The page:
The Biden administration has admitted that the Keystone XL project would have created thousands of jobs and added billions of U.S dollars to the economy.
The administration in a congressionally mandated report, highlighted the positive economic benefits the Keystone XL Pipeline would have had if President Biden didn’t revoke its federal permits.
The report, completed by the Department of Energy (DOE) in late December without any public announcement, stated that the Keystone XL project would have created between 16,149 and 59,468 jobs annually for a two-year period and would have had a positive economic impact of between $3.4-9.6 billion, citing various studies.
The report however estimated that there would be around 50 permanent jobs once the pipeline was operational.
The Keystone XL (KXL) pipeline extension was proposed by TransCanada (now TC Energy) as an 875-mile pipeline project that would extend from the Canadian border at Morgan, Montana, to Steele City, Nebraska.
A previous report from the federal government published in 2014 determined 3,900 direct jobs and 21,050 total jobs would be created during construction which was expected to take two years.
Immediately after taking office in January 2021, President Biden issued Executive Order 13990, in which he stated that the KXL project was not in the U.S. national interest as its construction and operation would not be consistent with U.S. climate goals.
While President Biden revoked the Presidential Permit to build the pipeline in January 2021, in June 2021, TC Energy halted construction44 and canceled the KXL project.
The DOE was forced to issue the report after Daines and Sen. Jim Risch, R-Idaho, successfully inserted a bill mandating the report into the Infrastructure Investment and Jobs Act Biden signed into law in November 2021. The agency was required to publish the report within 90 days of the bill’s passage but ultimately waited more than a year before releasing it.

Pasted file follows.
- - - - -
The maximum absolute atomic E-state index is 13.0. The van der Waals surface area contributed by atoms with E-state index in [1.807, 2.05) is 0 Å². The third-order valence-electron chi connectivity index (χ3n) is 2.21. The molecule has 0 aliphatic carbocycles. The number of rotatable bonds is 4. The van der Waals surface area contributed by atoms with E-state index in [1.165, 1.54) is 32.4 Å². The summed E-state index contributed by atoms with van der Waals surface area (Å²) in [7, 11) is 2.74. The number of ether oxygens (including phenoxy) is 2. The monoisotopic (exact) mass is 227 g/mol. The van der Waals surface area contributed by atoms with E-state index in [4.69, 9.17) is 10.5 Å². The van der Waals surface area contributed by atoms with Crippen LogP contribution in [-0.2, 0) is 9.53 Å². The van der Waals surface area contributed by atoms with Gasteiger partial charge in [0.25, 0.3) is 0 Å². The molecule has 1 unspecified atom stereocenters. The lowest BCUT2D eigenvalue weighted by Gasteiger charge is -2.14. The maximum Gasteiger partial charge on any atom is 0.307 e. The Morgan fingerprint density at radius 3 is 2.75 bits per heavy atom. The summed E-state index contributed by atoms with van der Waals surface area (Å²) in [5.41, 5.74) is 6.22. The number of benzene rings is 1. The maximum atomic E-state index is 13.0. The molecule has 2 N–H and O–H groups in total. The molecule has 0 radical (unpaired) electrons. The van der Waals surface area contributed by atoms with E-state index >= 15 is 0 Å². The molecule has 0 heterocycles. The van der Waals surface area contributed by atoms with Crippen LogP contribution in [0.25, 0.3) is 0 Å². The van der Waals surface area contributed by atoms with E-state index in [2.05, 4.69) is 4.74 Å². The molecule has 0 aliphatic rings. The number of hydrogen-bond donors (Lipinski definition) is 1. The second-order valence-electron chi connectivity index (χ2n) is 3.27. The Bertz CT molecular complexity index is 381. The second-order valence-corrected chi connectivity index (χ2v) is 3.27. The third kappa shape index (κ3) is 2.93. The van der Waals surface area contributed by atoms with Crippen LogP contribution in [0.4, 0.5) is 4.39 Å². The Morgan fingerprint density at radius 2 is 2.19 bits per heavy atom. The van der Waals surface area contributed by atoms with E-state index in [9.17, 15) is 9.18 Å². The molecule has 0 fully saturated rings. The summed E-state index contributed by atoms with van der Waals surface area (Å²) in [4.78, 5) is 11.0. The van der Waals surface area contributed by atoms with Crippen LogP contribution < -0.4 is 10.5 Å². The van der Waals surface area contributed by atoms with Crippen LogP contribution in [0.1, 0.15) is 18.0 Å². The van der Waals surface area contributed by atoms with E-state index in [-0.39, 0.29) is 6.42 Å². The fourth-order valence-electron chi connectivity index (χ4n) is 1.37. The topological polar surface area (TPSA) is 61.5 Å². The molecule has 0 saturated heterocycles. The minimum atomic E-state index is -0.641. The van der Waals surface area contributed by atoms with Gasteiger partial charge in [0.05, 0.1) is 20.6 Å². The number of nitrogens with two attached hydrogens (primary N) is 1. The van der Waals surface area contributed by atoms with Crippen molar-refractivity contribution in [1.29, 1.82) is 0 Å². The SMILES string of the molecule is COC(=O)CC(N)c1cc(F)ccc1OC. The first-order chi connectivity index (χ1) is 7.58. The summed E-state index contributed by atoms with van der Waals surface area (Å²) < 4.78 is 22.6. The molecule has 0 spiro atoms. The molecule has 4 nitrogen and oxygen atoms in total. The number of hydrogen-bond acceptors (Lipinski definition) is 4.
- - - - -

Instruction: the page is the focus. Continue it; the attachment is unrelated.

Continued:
Timeline of the Keystone XL pipeline:
- September 2008: TransCanada applies for a Presidential Permit for the cross-border Keystone XL Pipeline, extending from the Canadian border in Montana, to the U.S. Gulf Coast. The State Department begins EIS.
- August 2011: The State Department publishes Final EIS.17
o A key finding of this EIS is that approval or denial of the KXL pipeline permit would be unlikely to significantly impact Canadian oil sands production or the continued demand for heavy crude oil at refineries in the United States.
- Fall 2011: Nebraska officials raise concerns that the route through the state would cross the environmentally sensitive Sand Hills region; TransCanada agrees to change the route, and the State Department determines that additional analysis of the new route will be needed.
- December 2011: Congress directs the President to make a decision on the Presidential Permit within 60 days. The Presidential Permit is denied due to lack of time to complete additional analysis of the Nebraska route.
- Early 2012: TransCanada decides to go ahead with the Cushing MarketLink project, the portion of the original the KXL pipeline that extended from Cushing, Oklahoma, to the Gulf Coast, independently of the rest of the KXL pipeline project.
- May 2012: TransCanada requests new Presidential Permit for shortened KXL pipeline.
- January 2014: Cushing MarketLink pipeline begins operations.
- January 2014: The State Department publishes Final Supplemental EIS for the KXL pipeline.
- November 2015: President Obama denies Presidential Permit for the KXL pipeline.
- March 2019: President Trump issues new Presidential Permit for the KXL pipeline.
- 2020: Some construction begins for the KXL pipeline. In-service date was projected for late 2023
- January 2021: President Biden revokes the Presidential Permit for the KXL pipeline.
Nnamdi Maduakor is a Writer, Investor and Entrepreneur